Jumping-droplet condensation is promising for various applications where the droplet size distribution plays a key role in the overall system performance. Despite being extensively studied in recent works, inconsistencies existed in previous size distribution models as the droplet growth and removal mechanisms were often not properly described. Here, we developed a theoretical framework where the contact and the coalescence of droplets were identified as the dominant mechanisms for instantaneous size distribution change. We found a critical droplet diameter comparable to the average nucleation site distance, beyond which the droplet population decreased rapidly. This result is analogous to the well-known Fermi-Dirac distribution due to the underlying exclusive principle. We also showed the effect of the contact angle, that is, larger droplets become more probable as surface hydrophobicity increases. The coalescence count distribution given by the current theory agrees well with experimental data. Furthermore, we demonstrated the use of the proposed model in predicting condensation heat transfer coefficients, which also shows good agreement with previous experiments. Our size distribution theory elucidates the fundamental process of droplet growth and interactions leading to an overall size distribution during jumping-droplet condensation, which can be generally applied to self-cleaning, anti-icing/frosting, power generation, and water harvesting.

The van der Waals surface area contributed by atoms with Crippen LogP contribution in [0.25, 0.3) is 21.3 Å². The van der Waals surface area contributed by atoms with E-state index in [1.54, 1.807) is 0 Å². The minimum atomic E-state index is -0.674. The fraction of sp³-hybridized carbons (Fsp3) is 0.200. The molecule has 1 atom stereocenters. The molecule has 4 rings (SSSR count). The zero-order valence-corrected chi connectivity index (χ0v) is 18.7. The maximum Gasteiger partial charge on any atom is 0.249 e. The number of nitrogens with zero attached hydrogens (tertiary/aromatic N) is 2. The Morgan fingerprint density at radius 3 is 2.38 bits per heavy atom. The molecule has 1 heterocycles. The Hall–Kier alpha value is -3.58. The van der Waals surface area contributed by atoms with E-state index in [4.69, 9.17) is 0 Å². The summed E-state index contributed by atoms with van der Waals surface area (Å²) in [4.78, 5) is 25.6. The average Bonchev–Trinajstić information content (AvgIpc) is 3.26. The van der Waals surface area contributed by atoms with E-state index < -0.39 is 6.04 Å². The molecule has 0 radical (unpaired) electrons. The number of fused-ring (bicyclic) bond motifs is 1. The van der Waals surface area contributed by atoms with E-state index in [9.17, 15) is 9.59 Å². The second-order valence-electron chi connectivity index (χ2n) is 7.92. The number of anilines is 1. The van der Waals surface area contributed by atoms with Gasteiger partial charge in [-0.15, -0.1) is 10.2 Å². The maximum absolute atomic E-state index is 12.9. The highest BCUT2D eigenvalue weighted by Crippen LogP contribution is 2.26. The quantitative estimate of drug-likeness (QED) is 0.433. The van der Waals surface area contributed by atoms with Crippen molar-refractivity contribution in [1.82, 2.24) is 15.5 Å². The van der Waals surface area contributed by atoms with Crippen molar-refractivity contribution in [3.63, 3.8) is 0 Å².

Jumping-droplet condensation on superhydrophobic surfaces takes advantage of low droplet adhesion and release of excess surface energy, which leads to droplet removal.^{1} Accordingly, it has been widely researched for heat transfer enhancement,^{2,3} energy conversion,^{4} anti-icing/frosting,^{5,6} anti-fogging,^{7} and self-cleaning.^{8} Meanwhile, it is well known that the droplet size distribution is necessary to understand droplet interactions with the solid surface, evaluate the performance of superhydrophobic surfaces, and predict the overall condensation heat transfer coefficients.^{9–13} There has been significant theoretical effort in the literature related to droplet interaction dynamics,^{14–16} droplet growth,^{17–19} superhydrophobic surface fabrication,^{2,7,20} and condensation heat transfer enhancement.^{3,21–23} However, there lacks a consistent theory that bridges the individual droplet removal mechanism to the collective size distribution of numerous droplets during jumping-droplet condensation.